Informative frame classification for endoscopy video

Jung Hwan Oh, Sae Hwang, Jeong Kyu Lee, Wallapak Tavanapong, Johnny Wong, Piet C. de Groen

Research output: Contribution to journalArticlepeer-review

82 Scopus citations


Advances in video technology allow inspection, diagnosis and treatment of the inside of the human body without or with very small scars. Flexible endoscopes are used to inspect the esophagus, stomach, small bowel, colon, and airways, whereas rigid endoscopes are used for a variety of minimal invasive surgeries (i.e., laparoscopy, arthroscopy, endoscopic neurosurgery). These endoscopes come in various sizes, but all have a tiny video camera at the tip. During an endoscopic procedure, the tiny video camera generates a video signal of the interior of the human organ, which is displayed on a monitor for real-time analysis by the physician. However, many out-of-focus frames are present in endoscopy videos because current endoscopes are equipped with a single, wide-angle lens that cannot be focused. We need to distinguish the out-of-focus frames from the in-focus frames to utilize the information of the out-of-focus and/or the in-focus frames for further automatic or semi-automatic computer-aided diagnosis (CAD). This classification can reduce the number of images to be viewed by a physician and to be analyzed by a CAD system. We call an out-of-focus frame a non-informative frame and an in-focus frame an informative frame. The out-of-focus frames have characteristics that are different from those of in-focus frames. In this paper, we propose two new techniques (edge-based and clustering-based) to classify video frames into two classes, informative and non-informative frames. However, because intensive specular reflections reduce the accuracy of the classification we also propose a specular reflection detection technique, and use the detected specular reflection information to increase the accuracy of informative frame classification. Our experimental studies indicate that precision, sensitivity, specificity, and accuracy for the specular reflection detection technique and the two informative frame classification techniques are greater than 90% and 95%, respectively.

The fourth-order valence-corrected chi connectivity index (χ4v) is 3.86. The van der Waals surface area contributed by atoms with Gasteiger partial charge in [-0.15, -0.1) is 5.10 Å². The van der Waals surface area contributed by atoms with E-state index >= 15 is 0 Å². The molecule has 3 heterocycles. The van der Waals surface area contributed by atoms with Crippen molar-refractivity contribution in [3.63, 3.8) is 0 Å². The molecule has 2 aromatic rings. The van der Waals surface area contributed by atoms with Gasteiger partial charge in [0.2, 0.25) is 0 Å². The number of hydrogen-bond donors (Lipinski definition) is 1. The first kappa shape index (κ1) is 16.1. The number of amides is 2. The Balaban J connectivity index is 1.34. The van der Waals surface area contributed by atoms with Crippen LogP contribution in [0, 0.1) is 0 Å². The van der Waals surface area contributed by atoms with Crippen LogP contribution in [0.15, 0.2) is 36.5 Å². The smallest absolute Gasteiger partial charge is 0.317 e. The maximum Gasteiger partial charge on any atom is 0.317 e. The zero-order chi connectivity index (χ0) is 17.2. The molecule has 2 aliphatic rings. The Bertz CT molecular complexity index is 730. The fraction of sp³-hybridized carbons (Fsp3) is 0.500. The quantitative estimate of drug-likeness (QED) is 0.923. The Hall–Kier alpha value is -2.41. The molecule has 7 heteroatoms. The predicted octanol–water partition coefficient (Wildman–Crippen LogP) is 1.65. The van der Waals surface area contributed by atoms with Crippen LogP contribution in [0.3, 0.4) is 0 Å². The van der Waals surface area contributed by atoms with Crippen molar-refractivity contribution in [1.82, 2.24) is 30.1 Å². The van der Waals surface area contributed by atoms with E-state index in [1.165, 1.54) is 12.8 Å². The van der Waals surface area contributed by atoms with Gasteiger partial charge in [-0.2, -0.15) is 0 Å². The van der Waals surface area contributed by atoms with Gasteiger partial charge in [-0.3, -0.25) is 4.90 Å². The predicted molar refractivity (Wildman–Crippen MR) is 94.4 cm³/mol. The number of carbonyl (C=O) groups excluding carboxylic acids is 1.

Original languageEnglish (US)
Pages (from-to)110-127
Number of pages18
JournalMedical Image Analysis
Issue number2
StatePublished - Apr 2007


  • Clustering
  • Colonoscopy
  • Endoscopy
  • Frame classification
  • Specular reflection detection
  • Texture

ASJC Scopus subject areas

  • Radiological and Ultrasound Technology
  • Radiology Nuclear Medicine and imaging
  • Computer Vision and Pattern Recognition
  • Health Informatics
  • Computer Graphics and Computer-Aided Design


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